Do Kids Start Kindergarten Too Early?


Tyler Cowen points us today to an interesting new study about kindergarten. It’s from Denmark, as is so often the case, since the Danes keep very detailed records on their children.

In Denmark, it turns out, kids enter kindergarten in August of the year they turn six. So consider two kids. The first turns 6 on December 31, which means she was about 5½ when she started kindergarten. The second turns six on January 1, which means she has to wait until the following August, when she’s about 6½. There’s a one-year difference between entering kindergarten even though they’re essentially the same age. So how do they do?

The authors find that on a wide range of measures—peer problems, emotional problems, socialization, etc.—the 5½-year-old kid does a little bit worse. However, on the inattention/hyperactivity score, the 5½-year-old kid does a lot worse. There’s a large discontinuity at January 1, which suggests that the one-year difference in entering kindergarten makes a big difference.

Cowen comments, “I have not yet read the study, but it seems to me this paper, along with some other recent results, does not exactly help the case for preschool…” That may be true, but there are two pretty important caveats to keep in mind:

First, there’s no way to tell if the older kids benefit because (a) they’re older in absolute terms, or (b) they’re older than most of their classmates. The authors claim that “our pattern of results speaks indirectly to the empirical salience of absolute and relative-age mechanisms,” but that’s a stretch. In the discussion section at the tail end of the paper they briefly say that their findings “are consistent” with an absolute-age mechanism, but that’s it. There’s nothing in the actual body of the paper that addresses this in any way.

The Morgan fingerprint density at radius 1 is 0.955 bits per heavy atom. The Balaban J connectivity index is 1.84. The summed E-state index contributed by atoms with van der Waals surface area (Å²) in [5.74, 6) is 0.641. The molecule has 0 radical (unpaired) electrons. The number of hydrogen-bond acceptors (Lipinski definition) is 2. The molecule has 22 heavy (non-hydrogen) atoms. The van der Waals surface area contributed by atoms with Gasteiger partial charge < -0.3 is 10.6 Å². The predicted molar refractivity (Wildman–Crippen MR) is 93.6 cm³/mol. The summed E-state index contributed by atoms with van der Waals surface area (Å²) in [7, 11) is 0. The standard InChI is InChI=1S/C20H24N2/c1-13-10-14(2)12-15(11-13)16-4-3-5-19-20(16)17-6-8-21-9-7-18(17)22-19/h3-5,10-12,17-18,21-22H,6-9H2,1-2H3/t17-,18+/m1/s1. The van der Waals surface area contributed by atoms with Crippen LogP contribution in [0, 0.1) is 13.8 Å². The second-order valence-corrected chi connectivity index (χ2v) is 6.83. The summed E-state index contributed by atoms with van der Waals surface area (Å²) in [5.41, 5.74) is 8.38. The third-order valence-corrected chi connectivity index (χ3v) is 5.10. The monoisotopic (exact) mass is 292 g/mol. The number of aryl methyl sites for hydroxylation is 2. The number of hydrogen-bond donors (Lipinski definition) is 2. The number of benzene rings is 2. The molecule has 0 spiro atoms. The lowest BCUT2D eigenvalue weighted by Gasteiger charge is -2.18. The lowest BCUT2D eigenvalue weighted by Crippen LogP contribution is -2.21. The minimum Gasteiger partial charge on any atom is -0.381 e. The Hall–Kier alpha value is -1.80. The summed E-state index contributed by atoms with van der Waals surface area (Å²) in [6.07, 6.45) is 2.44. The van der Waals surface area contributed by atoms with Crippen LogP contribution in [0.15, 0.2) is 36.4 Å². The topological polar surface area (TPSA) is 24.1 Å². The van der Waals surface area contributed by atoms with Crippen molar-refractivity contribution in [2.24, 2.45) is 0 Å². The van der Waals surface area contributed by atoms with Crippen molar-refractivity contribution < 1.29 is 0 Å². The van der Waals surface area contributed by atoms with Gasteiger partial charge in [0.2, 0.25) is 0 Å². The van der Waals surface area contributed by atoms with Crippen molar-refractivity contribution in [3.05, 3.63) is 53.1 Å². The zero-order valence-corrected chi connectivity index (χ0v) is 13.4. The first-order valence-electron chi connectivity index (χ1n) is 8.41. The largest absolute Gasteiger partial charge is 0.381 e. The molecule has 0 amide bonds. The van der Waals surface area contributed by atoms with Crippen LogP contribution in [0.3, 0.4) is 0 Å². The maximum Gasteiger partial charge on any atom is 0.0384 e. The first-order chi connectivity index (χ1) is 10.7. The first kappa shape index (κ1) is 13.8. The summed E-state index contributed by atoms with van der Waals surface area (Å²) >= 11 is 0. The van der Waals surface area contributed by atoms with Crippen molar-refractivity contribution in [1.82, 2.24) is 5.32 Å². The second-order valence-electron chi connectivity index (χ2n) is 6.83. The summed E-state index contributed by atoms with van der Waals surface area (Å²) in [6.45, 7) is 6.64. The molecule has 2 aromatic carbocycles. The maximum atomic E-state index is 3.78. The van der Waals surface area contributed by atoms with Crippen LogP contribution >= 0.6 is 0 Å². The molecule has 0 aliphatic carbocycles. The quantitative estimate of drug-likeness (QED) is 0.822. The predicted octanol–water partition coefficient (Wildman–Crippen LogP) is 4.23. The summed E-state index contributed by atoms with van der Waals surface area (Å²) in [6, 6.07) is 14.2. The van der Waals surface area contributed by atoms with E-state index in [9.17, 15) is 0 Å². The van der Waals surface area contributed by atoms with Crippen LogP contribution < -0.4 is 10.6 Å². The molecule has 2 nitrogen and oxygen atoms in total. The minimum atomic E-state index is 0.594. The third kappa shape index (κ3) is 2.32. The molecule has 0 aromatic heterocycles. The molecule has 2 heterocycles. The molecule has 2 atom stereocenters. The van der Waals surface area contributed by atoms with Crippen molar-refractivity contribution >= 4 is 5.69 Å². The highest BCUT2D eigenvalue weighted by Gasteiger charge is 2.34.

Second, nearly all Danish children attend nurseries and public daycare starting at age one. So even if it turns out there’s evidence for an absolute age mechanism, it may only be something specific to the curriculum of kindergarten, not to early schooling in general.

So it’s an intriguing paper, but it’s not at all clear that it tells us much about the benefits of early daycare/preschool. The authors are keen on a theory that young children benefit from pretend play, and they suggest that kindergarten at age five cuts this period of pretend play too short. That could be, but again, this mostly just argues for delaying the start of structured learning, not against the idea of early preschool. More research, please.

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